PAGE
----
“Be absolutely clear: While there are meaningful differences between Clinton and Sanders, either would be a far better choice for president than any of the remaining Republican contenders, especially the demagogic real estate developer. Assisting or allowing his ascendance by electoral abstinence in order to force a “revolution” is heretical.
This position is dangerous, shortsighted and self-immolating.”
Bernie Sanders’s surrogate Susan Sarandon went on MSNBC’s “All in With Chris Hayes” earlier this week and said something that made folks’ jaws drop.
When Hayes asked Sarandon whether Sanders’s supporters would vote for Hillary Clinton if Clinton won the Democratic nomination, this exchange followed:
SARANDON: I think Bernie probably would encourage people because he doesn’t have any ego. I think a lot of people are, sorry, I can’t bring myself to do that.
HAYES: How about you personally?
SARANDON: I don’t know. I’m going to see what happens.
HAYES: I cannot believe as you’re watching the, if Donald Trump…
SARANDON: Some people feel Donald Trump will bring the revolution immediately if he gets in then things will really, you know, explode.
HAYES: You’re saying the Leninist model of…
SARANDON: Some people feel that.
(I don’t generally use the Republican front-runner’s name in my columns, but I must present the quote as transcribed. Sorry.)
What was Sarandon talking about with her coy language? “Bring the revolution”? Exactly what kind of revolution? “Explode”? Was the purpose to present this as a difficult but ultimately positive development?
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The comments smacked of petulance and privilege.
No member of an American minority group — whether ethnic, racial, queer-identified, immigrant, refugee or poor — would (or should) assume the luxury of uttering such a imbecilic phrase, filled with lust for doom.
But I don’t doubt that she has met “some people” with a Bernie-or-bust, scorched-earth electoral portentousness. As The Wall Street Journal reported earlier this month, “A new Wall Street Journal/NBC News poll indicates one third of Vermont Senator Bernie Sanders’ supporters cannot see themselves voting for Hillary Clinton in November.”
Be absolutely clear: While there are meaningful differences between Clinton and Sanders, either would be a far better choice for president than any of the remaining Republican contenders, especially the demagogic real estate developer. Assisting or allowing his ascendance by electoral abstinence in order to force a “revolution” is heretical.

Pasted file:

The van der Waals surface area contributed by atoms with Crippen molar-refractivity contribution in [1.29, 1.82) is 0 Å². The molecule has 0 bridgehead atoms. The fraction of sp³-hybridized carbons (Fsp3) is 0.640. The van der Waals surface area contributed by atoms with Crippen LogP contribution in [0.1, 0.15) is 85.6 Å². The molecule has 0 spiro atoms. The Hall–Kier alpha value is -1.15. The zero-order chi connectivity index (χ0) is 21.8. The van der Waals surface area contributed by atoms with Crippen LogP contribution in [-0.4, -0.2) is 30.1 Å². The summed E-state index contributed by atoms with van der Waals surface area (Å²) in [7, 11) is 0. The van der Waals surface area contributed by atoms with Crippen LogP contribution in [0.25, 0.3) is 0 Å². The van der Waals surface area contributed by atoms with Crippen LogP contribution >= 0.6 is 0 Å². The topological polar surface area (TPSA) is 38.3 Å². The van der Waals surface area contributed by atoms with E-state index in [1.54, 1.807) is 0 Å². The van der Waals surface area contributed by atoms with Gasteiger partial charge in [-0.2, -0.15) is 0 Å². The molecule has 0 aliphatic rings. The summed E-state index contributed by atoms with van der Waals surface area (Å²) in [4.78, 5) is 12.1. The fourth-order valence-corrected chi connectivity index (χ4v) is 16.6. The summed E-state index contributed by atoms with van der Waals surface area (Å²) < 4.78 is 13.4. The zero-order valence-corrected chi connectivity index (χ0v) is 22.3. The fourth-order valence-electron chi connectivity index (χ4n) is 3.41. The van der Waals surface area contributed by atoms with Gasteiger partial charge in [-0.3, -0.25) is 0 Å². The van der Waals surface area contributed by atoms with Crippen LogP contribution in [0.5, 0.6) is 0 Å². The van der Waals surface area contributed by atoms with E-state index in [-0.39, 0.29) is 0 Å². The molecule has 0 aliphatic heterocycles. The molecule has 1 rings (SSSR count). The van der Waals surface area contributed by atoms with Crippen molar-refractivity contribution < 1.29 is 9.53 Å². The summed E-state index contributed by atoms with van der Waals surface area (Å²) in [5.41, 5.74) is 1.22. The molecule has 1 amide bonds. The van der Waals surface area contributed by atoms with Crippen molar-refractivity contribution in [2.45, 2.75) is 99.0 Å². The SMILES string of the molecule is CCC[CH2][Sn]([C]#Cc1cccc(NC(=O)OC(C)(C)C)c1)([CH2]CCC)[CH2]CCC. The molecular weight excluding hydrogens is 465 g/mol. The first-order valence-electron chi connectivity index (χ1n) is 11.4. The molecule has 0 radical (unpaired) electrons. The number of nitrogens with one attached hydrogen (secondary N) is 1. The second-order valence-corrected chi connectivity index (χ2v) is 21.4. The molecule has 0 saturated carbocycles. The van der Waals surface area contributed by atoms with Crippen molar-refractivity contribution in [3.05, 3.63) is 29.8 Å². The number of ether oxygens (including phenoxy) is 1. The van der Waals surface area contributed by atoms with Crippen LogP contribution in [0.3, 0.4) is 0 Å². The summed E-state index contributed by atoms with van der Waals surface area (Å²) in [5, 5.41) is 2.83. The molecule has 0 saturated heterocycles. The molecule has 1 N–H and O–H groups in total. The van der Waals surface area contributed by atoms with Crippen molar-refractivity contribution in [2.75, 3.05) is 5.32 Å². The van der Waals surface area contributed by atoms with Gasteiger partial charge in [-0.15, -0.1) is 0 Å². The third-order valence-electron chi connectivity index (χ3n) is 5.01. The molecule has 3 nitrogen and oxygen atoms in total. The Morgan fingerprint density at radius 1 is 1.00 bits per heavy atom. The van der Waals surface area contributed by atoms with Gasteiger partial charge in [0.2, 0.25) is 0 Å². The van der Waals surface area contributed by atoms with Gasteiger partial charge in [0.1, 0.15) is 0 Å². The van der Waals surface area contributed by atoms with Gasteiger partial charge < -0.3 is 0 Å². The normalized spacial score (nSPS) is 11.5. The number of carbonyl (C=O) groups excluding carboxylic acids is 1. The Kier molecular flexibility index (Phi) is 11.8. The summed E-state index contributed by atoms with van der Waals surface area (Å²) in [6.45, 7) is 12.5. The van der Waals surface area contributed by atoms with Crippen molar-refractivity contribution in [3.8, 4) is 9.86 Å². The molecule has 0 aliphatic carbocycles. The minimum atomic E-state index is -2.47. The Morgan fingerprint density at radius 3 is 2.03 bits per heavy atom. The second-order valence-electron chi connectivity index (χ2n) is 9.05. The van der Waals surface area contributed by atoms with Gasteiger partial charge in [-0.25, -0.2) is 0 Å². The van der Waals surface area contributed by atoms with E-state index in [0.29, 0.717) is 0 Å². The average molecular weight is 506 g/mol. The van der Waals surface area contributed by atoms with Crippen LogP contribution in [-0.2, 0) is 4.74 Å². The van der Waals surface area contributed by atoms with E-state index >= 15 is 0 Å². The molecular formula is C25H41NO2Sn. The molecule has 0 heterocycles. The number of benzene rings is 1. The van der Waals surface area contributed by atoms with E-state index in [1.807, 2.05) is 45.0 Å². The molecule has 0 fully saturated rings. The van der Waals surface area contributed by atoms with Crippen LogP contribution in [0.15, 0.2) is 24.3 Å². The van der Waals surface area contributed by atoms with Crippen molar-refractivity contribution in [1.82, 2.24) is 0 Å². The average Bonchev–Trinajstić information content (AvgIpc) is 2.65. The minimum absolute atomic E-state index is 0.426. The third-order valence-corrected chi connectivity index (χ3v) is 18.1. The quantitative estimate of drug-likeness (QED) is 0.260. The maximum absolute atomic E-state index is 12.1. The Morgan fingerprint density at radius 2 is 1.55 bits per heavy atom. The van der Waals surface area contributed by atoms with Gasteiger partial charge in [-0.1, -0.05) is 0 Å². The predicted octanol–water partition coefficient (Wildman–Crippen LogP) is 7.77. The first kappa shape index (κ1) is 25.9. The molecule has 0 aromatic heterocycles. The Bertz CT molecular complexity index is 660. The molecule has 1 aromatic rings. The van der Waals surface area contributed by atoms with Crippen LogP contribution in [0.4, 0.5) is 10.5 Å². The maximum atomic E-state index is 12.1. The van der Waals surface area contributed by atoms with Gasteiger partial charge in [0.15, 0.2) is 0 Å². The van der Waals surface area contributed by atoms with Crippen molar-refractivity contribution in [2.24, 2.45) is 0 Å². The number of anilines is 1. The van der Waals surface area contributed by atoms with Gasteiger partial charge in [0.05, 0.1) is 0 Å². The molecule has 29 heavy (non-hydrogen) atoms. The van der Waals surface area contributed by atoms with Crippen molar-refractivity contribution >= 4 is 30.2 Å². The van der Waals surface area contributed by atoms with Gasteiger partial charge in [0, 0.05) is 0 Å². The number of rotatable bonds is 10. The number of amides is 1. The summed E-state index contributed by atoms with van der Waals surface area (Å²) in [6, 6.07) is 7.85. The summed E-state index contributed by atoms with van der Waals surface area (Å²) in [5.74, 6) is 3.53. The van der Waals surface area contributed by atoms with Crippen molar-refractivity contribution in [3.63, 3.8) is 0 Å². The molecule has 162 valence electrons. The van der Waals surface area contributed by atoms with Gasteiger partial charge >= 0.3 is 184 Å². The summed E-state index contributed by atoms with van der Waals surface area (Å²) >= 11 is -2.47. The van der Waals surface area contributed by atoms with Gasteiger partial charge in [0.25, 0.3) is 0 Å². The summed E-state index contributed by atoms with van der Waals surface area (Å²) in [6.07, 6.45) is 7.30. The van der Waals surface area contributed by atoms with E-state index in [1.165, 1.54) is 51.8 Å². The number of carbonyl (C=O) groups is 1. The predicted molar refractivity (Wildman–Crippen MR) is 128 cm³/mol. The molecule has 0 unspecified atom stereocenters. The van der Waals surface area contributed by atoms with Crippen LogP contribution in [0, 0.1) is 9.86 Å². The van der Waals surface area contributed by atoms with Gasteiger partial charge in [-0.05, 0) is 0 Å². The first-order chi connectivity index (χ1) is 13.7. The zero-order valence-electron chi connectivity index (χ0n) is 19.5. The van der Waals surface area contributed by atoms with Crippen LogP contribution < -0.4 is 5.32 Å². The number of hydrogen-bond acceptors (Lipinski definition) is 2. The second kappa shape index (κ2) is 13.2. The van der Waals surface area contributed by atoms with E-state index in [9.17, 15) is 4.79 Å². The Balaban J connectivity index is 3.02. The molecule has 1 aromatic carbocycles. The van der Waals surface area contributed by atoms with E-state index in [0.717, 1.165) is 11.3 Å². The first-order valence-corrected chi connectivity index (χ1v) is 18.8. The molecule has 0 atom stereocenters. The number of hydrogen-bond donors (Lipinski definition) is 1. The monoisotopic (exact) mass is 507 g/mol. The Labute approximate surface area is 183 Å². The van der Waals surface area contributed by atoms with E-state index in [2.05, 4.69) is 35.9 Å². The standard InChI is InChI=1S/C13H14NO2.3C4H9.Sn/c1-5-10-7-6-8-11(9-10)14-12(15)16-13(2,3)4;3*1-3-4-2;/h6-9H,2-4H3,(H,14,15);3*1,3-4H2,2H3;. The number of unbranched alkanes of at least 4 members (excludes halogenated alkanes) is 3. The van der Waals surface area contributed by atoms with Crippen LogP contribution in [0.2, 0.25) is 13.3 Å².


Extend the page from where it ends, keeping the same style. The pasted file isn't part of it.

This position is dangerous, shortsighted and self-immolating.
If Sanders wins the nomination, liberals should rally round him. Conversely, if Clinton does, they should rally round her.
This is not a game. The presidency, particularly the next one, matters, and elections can be decided by relatively small margins. No president has won the popular vote by more than 10 percentage points since Ronald Reagan in 1984.
When Al Gore ran against George W. Bush in 2000, some claimed that a vote for Gore was almost the same as a vote for Bush and encouraged people to cast protest votes for Ralph Nader. Sarandon supported Nader during that election. Bush became president, and what did we get? Two incredibly young, incredibly conservative justices, John G. Roberts Jr. and Samuel A. Alito Jr., who will be on the court for decades, and two wars — in Afghanistan and Iraq — that, together, lasted over a decade.
In addition to setting the tone and direction of the country, the president has some constitutional duties that are profound and consequential. They include being commander in chief, making treaties and appointing judges, including, most importantly, justices to the Supreme Court. Bush demonstrated the consequences of that.
The real estate developer is now talking carelessly about promoting nuclear proliferation and torture (then there’s Ted Cruz’s talk of carpet bombing and glowing sand).
And, there is a vacancy on the Supreme Court. Not only that, but as of Tuesday, there were also 84 federal judiciary vacancies with 49 pending nominees.
The question of who makes those appointments matters immensely.
As Jeffrey Toobin pointed out in The New Yorker in 2014: